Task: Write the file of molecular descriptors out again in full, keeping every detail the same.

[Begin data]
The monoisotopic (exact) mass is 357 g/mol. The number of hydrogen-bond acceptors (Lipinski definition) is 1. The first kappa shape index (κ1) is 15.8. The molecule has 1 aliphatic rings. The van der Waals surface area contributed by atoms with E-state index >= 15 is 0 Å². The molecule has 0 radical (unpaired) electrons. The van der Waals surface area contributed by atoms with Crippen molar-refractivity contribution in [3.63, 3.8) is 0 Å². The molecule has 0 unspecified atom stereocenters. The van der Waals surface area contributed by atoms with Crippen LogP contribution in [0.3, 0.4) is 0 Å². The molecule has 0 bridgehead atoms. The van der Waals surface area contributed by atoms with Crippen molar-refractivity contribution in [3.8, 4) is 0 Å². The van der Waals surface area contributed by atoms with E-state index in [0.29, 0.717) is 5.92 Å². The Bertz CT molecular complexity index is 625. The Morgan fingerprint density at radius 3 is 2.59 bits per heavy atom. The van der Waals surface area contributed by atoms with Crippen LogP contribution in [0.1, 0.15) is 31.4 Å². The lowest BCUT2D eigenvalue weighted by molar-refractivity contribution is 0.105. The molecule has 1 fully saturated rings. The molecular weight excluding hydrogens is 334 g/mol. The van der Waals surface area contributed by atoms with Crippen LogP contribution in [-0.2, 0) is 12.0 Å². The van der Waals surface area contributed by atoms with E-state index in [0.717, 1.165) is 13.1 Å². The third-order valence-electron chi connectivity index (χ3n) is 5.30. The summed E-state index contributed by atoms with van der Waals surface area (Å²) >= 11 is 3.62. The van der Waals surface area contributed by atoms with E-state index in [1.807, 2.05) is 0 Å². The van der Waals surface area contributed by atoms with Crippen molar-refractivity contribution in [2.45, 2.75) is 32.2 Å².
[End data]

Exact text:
The monoisotopic (exact) mass is 357 g/mol. The number of hydrogen-bond acceptors (Lipinski definition) is 1. The first kappa shape index (κ1) is 15.8. The molecule has 1 aliphatic rings. The van der Waals surface area contributed by atoms with E-state index >= 15 is 0 Å². The molecule has 0 radical (unpaired) electrons. The van der Waals surface area contributed by atoms with Crippen molar-refractivity contribution in [3.63, 3.8) is 0 Å². The molecule has 0 unspecified atom stereocenters. The van der Waals surface area contributed by atoms with Crippen LogP contribution in [0.3, 0.4) is 0 Å². The molecule has 0 bridgehead atoms. The van der Waals surface area contributed by atoms with Crippen molar-refractivity contribution in [3.8, 4) is 0 Å². The van der Waals surface area contributed by atoms with E-state index in [0.29, 0.717) is 5.92 Å². The Bertz CT molecular complexity index is 625. The Morgan fingerprint density at radius 3 is 2.59 bits per heavy atom. The van der Waals surface area contributed by atoms with Crippen LogP contribution in [0.1, 0.15) is 31.4 Å². The lowest BCUT2D eigenvalue weighted by molar-refractivity contribution is 0.105. The molecule has 1 fully saturated rings. The molecular weight excluding hydrogens is 334 g/mol. The van der Waals surface area contributed by atoms with Crippen LogP contribution in [-0.2, 0) is 12.0 Å². The van der Waals surface area contributed by atoms with E-state index in [0.717, 1.165) is 13.1 Å². The third-order valence-electron chi connectivity index (χ3n) is 5.30. The summed E-state index contributed by atoms with van der Waals surface area (Å²) >= 11 is 3.62. The van der Waals surface area contributed by atoms with E-state index in [1.807, 2.05) is 0 Å². The van der Waals surface area contributed by atoms with Crippen molar-refractivity contribution in [2.45, 2.75) is 32.2 Å².